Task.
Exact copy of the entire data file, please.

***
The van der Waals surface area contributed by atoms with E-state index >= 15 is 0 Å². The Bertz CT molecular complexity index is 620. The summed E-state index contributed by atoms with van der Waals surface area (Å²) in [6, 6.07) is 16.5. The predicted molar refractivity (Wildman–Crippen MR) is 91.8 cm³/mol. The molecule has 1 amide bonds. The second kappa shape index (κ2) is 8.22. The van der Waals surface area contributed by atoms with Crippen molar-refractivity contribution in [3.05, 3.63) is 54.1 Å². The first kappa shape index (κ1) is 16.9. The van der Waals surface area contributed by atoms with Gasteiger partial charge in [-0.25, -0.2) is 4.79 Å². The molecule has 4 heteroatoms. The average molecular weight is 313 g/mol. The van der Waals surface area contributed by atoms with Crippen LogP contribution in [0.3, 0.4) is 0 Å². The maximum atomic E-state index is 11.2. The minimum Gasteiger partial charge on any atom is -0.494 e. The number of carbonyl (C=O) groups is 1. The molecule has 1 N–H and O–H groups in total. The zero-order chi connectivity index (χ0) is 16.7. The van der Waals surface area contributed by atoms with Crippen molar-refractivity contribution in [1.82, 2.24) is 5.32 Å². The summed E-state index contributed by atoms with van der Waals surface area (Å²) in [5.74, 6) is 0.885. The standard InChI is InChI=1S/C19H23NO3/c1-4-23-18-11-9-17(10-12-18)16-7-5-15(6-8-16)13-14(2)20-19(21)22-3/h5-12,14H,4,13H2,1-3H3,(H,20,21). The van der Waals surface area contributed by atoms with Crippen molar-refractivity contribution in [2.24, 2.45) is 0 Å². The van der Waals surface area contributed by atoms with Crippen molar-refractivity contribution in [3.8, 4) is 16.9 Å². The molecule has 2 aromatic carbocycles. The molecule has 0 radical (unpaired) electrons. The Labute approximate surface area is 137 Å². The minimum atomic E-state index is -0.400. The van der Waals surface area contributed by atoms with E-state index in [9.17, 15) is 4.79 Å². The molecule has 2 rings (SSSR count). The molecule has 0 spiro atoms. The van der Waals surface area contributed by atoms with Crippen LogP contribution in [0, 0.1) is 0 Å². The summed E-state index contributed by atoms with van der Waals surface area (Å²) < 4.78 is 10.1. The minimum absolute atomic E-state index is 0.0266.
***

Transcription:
The van der Waals surface area contributed by atoms with E-state index >= 15 is 0 Å². The Bertz CT molecular complexity index is 620. The summed E-state index contributed by atoms with van der Waals surface area (Å²) in [6, 6.07) is 16.5. The predicted molar refractivity (Wildman–Crippen MR) is 91.8 cm³/mol. The molecule has 1 amide bonds. The second kappa shape index (κ2) is 8.22. The van der Waals surface area contributed by atoms with Crippen molar-refractivity contribution in [3.05, 3.63) is 54.1 Å². The first kappa shape index (κ1) is 16.9. The van der Waals surface area contributed by atoms with Gasteiger partial charge in [-0.25, -0.2) is 4.79 Å². The molecule has 4 heteroatoms. The average molecular weight is 313 g/mol. The van der Waals surface area contributed by atoms with Crippen LogP contribution in [0.3, 0.4) is 0 Å². The maximum atomic E-state index is 11.2. The minimum Gasteiger partial charge on any atom is -0.494 e. The number of carbonyl (C=O) groups is 1. The molecule has 1 N–H and O–H groups in total. The zero-order chi connectivity index (χ0) is 16.7. The van der Waals surface area contributed by atoms with Crippen molar-refractivity contribution in [1.82, 2.24) is 5.32 Å². The summed E-state index contributed by atoms with van der Waals surface area (Å²) in [5.74, 6) is 0.885. The standard InChI is InChI=1S/C19H23NO3/c1-4-23-18-11-9-17(10-12-18)16-7-5-15(6-8-16)13-14(2)20-19(21)22-3/h5-12,14H,4,13H2,1-3H3,(H,20,21). The van der Waals surface area contributed by atoms with Crippen molar-refractivity contribution in [2.24, 2.45) is 0 Å². The van der Waals surface area contributed by atoms with Crippen molar-refractivity contribution in [3.8, 4) is 16.9 Å². The molecule has 2 aromatic carbocycles. The molecule has 0 radical (unpaired) electrons. The Labute approximate surface area is 137 Å². The minimum atomic E-state index is -0.400. The van der Waals surface area contributed by atoms with E-state index in [9.17, 15) is 4.79 Å². The molecule has 2 rings (SSSR count). The molecule has 0 spiro atoms. The van der Waals surface area contributed by atoms with Crippen LogP contribution in [0, 0.1) is 0 Å². The summed E-state index contributed by atoms with van der Waals surface area (Å²) < 4.78 is 10.1. The minimum absolute atomic E-state index is 0.0266.